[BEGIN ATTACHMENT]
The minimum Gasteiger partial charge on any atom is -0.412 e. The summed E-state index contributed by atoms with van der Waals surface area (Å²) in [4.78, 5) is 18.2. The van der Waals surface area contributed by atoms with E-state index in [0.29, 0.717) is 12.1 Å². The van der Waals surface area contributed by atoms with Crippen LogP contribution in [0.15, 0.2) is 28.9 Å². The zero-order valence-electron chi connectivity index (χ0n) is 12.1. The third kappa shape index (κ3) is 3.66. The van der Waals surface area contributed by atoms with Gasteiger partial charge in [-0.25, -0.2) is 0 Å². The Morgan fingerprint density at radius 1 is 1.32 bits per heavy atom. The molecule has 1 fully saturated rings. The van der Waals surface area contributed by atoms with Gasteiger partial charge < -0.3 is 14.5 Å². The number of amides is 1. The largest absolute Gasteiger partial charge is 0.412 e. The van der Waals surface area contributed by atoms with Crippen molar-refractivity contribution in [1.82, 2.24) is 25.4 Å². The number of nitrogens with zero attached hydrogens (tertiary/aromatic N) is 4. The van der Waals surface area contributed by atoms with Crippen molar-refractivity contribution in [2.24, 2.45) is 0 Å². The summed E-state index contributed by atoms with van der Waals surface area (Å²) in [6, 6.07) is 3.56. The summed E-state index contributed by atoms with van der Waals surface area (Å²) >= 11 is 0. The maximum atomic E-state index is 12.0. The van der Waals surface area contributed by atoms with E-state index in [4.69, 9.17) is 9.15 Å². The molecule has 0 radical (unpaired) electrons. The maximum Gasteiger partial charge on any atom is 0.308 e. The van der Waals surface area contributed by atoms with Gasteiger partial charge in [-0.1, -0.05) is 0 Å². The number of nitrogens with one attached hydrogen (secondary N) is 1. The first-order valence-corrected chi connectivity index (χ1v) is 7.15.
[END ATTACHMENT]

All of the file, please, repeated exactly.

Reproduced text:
The minimum Gasteiger partial charge on any atom is -0.412 e. The summed E-state index contributed by atoms with van der Waals surface area (Å²) in [4.78, 5) is 18.2. The van der Waals surface area contributed by atoms with E-state index in [0.29, 0.717) is 12.1 Å². The van der Waals surface area contributed by atoms with Crippen LogP contribution in [0.15, 0.2) is 28.9 Å². The zero-order valence-electron chi connectivity index (χ0n) is 12.1. The third kappa shape index (κ3) is 3.66. The van der Waals surface area contributed by atoms with Gasteiger partial charge in [-0.25, -0.2) is 0 Å². The Morgan fingerprint density at radius 1 is 1.32 bits per heavy atom. The molecule has 1 fully saturated rings. The van der Waals surface area contributed by atoms with Gasteiger partial charge < -0.3 is 14.5 Å². The number of amides is 1. The largest absolute Gasteiger partial charge is 0.412 e. The van der Waals surface area contributed by atoms with Crippen molar-refractivity contribution in [1.82, 2.24) is 25.4 Å². The number of nitrogens with zero attached hydrogens (tertiary/aromatic N) is 4. The van der Waals surface area contributed by atoms with Crippen molar-refractivity contribution in [2.24, 2.45) is 0 Å². The summed E-state index contributed by atoms with van der Waals surface area (Å²) in [6, 6.07) is 3.56. The summed E-state index contributed by atoms with van der Waals surface area (Å²) >= 11 is 0. The maximum atomic E-state index is 12.0. The van der Waals surface area contributed by atoms with E-state index in [4.69, 9.17) is 9.15 Å². The molecule has 0 radical (unpaired) electrons. The maximum Gasteiger partial charge on any atom is 0.308 e. The van der Waals surface area contributed by atoms with Gasteiger partial charge in [-0.1, -0.05) is 0 Å². The number of nitrogens with one attached hydrogen (secondary N) is 1. The first-order valence-corrected chi connectivity index (χ1v) is 7.15.